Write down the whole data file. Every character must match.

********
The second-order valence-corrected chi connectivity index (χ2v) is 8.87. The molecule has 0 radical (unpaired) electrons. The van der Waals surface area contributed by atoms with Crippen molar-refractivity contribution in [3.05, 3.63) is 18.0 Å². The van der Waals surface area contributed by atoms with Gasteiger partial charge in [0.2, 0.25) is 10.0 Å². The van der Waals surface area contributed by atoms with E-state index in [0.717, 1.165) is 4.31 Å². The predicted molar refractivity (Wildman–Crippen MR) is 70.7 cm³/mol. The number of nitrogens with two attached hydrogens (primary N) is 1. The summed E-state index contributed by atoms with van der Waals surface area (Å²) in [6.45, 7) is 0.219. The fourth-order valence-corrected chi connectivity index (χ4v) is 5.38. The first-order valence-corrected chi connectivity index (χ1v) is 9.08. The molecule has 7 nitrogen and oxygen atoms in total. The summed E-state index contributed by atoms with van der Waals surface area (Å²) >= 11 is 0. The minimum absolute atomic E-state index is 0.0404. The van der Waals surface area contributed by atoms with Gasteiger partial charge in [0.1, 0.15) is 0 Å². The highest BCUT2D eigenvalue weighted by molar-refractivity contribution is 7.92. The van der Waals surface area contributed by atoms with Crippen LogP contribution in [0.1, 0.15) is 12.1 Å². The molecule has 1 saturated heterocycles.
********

The second-order valence-corrected chi connectivity index (χ2v) is 8.87. The molecule has 0 radical (unpaired) electrons. The van der Waals surface area contributed by atoms with Crippen molar-refractivity contribution in [3.05, 3.63) is 18.0 Å². The van der Waals surface area contributed by atoms with Gasteiger partial charge in [0.2, 0.25) is 10.0 Å². The van der Waals surface area contributed by atoms with E-state index in [0.717, 1.165) is 4.31 Å². The predicted molar refractivity (Wildman–Crippen MR) is 70.7 cm³/mol. The number of nitrogens with two attached hydrogens (primary N) is 1. The summed E-state index contributed by atoms with van der Waals surface area (Å²) in [6.45, 7) is 0.219. The fourth-order valence-corrected chi connectivity index (χ4v) is 5.38. The first-order valence-corrected chi connectivity index (χ1v) is 9.08. The molecule has 7 nitrogen and oxygen atoms in total. The summed E-state index contributed by atoms with van der Waals surface area (Å²) >= 11 is 0. The minimum absolute atomic E-state index is 0.0404. The van der Waals surface area contributed by atoms with Gasteiger partial charge in [0.1, 0.15) is 0 Å². The highest BCUT2D eigenvalue weighted by molar-refractivity contribution is 7.92. The van der Waals surface area contributed by atoms with Crippen LogP contribution in [0.1, 0.15) is 12.1 Å². The molecule has 1 saturated heterocycles.